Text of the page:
The original organ was given by William Porte (1420–3) and is mentioned in the poem Musae Hospitales of 1610.[47] The present instrument was constructed by Grant, Degens and Bradbeer in 1969.[48] Tuning is regulated by Bishop and Son of London and Ipswich. In the summer of 2014 the organ was restored, with the key actions and other mechanisms being completely renewed by Goetze and Gwynn, and minor registration changes also made, including the 32 ft Fagot receiving a full-length bass (previously half-length).[49]

Organists and directors of music

Student life

Middle Common Room

The Middle Common Room (MCR i.e. the graduate member of the college) is very active. The common room itself and the MCR bar are located in the Weston Buildings by the New College sports grounds and some of the graduate accommodation. Alongside a variety of social events, the MCR also holds graduate colloquia and produces its own journal (the New Collection[52]) to share the wide range of research of its members.

Junior Common Room

The Junior Common Room (JCR) refers to the body of undergraduates at the college. It has a committee of elected and appointed members. Positions which are held include the President, Vice President, welfare representatives (reps) for male, female and non-binary genders, LGBTQ and BME students, a women's officer, charities rep, MADD rep, access rep, international rep, food and bar rep, housing rep, treasurer, environment and ethics rep, academic affairs rep and entz reps. There are also several non-committee roles such as officers for board games, bicycles, IT, band room and wine steward.[53] An unusual appointed position in the JCR is that of Mint Julep Quarterperson, who is tasked with providing free mint julep cocktails to all members on 1 June to commemorate the anniversary of the visit of William Trapier to the college in 1845. He was shocked that the college butler had never heard of the drink, and so made one himself from ingredients which he found, and then left a fund so that every year, members of the college could enjoy a mint julep on the anniversary of his visit from America. The quarterperson is tasked with organising the continuation of this tradition each year.

Between the years 2015 and 2017, 41.6% of UK undergraduates admitted to New College were women and 0.6% were black.[54]

Field Sports

New college has a strong tradition in field sports, with the two main ones being Rugby and Football. Both clubs compete in the top division of the college league system, thereby placing them in the top 5 colleges at the university in their respective sports. In 2019 NCAFC won cuppers, the inter-collegiate knockout competition, whilst NCRFC won the division 1 trophy in back to back seasons in 2016.


New College is one of only a few Oxford or Cambridge colleges to have won an Olympic medal; the New College Boat Club represented Great Britain at the Summer Olympics in Stockholm, Sweden, in 1912, and earned a silver medal.[55]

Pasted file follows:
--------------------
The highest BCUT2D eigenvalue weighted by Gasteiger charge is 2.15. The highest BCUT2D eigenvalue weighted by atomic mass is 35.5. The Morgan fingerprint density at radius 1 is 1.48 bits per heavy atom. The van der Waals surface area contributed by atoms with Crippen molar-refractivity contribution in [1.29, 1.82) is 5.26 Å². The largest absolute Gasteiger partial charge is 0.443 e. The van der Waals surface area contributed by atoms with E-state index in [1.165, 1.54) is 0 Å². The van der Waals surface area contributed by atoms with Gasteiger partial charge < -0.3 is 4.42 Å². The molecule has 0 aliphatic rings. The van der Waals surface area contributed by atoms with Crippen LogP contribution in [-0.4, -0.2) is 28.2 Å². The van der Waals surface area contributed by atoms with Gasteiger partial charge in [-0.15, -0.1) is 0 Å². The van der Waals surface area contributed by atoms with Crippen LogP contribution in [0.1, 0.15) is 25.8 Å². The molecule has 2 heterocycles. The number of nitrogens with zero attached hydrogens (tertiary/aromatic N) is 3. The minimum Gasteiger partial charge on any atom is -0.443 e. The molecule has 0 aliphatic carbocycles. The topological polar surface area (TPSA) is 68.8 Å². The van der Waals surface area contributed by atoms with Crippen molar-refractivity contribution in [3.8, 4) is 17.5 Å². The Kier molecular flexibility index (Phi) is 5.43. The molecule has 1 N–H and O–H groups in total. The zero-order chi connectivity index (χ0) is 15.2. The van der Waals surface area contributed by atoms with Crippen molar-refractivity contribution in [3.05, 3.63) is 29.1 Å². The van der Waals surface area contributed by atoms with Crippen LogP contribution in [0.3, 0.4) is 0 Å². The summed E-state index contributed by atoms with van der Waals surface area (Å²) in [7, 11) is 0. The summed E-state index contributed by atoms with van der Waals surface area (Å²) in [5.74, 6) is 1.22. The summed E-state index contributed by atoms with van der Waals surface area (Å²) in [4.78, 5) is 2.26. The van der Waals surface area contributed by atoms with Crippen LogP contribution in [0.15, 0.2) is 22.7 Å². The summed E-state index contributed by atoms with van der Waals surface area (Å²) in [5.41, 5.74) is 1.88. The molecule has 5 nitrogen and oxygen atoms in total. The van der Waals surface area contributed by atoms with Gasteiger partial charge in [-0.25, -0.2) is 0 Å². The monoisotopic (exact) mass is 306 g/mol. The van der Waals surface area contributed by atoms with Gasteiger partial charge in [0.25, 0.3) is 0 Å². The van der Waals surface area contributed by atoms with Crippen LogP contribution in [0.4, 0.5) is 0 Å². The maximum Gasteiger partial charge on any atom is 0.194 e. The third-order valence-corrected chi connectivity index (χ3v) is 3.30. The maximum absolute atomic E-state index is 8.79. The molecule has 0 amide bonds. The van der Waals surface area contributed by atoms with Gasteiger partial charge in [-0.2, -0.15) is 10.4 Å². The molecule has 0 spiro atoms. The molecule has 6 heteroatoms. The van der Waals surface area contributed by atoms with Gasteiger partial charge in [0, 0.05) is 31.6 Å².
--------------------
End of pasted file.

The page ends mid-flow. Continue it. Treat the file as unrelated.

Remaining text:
In 1912, Great Britain sent two men's crews to the Olympics in Stockholm, Sweden. One was a Leander crew, composed mostly of Magdalen College (Oxford) rowers, and captained by the Magdalen captain. The second was the New College 1st VIII.

The two British crews were the favourites for gold so started at opposite ends of the draw. They both worked up through the competition to make the final. The course in Stockholm was not straight, and one of the two lanes was clearly favoured, the other requiring the cox to steer around a protruding boathouse and then back under a bridge.[56]

Before the final, the two British captains met to toss for lanes. New College won the toss and following gentlemanly tradition offered the choice of lanes to their opponents, who would — in a gentlemanly fashion — refuse this offer. However the Leander/Magdalen captain accepted this offer and chose the better lane. Leander went on to win the gold medal, leaving New College with the silver.

King Gustav V of Sweden was so disheartened by this display of ungentlemanly conduct that, as a consolation, he presented his colours to New College. Ever since then, New College have raced in purple and gold, the colours of the royal house of Sweden. A further tradition has been the adoption of the toast: "God damn bloody Magdalen!", the supposed words of the New College stroke Robert Bourne as they crossed the line. The abbreviation "GDBM" is still used commonly, being on the bottom of the NCBC letterhead to this day. Today, the New College Olympic blade may be viewed on display at the Olympic Museum in Lausanne, Switzerland.

New College Boat Club is also one of the few Oxford clubs to have held both headships at Summer Eights (though not in the same year), and one of only 11 Oxford or Cambridge colleges to have won the Grand Challenge Cup at Henley Royal Regatta, having also won the Visitor Challenge Cup twice, the Ladies Challenge Plate twice and the Stewards' Challenge Cup twice.[57]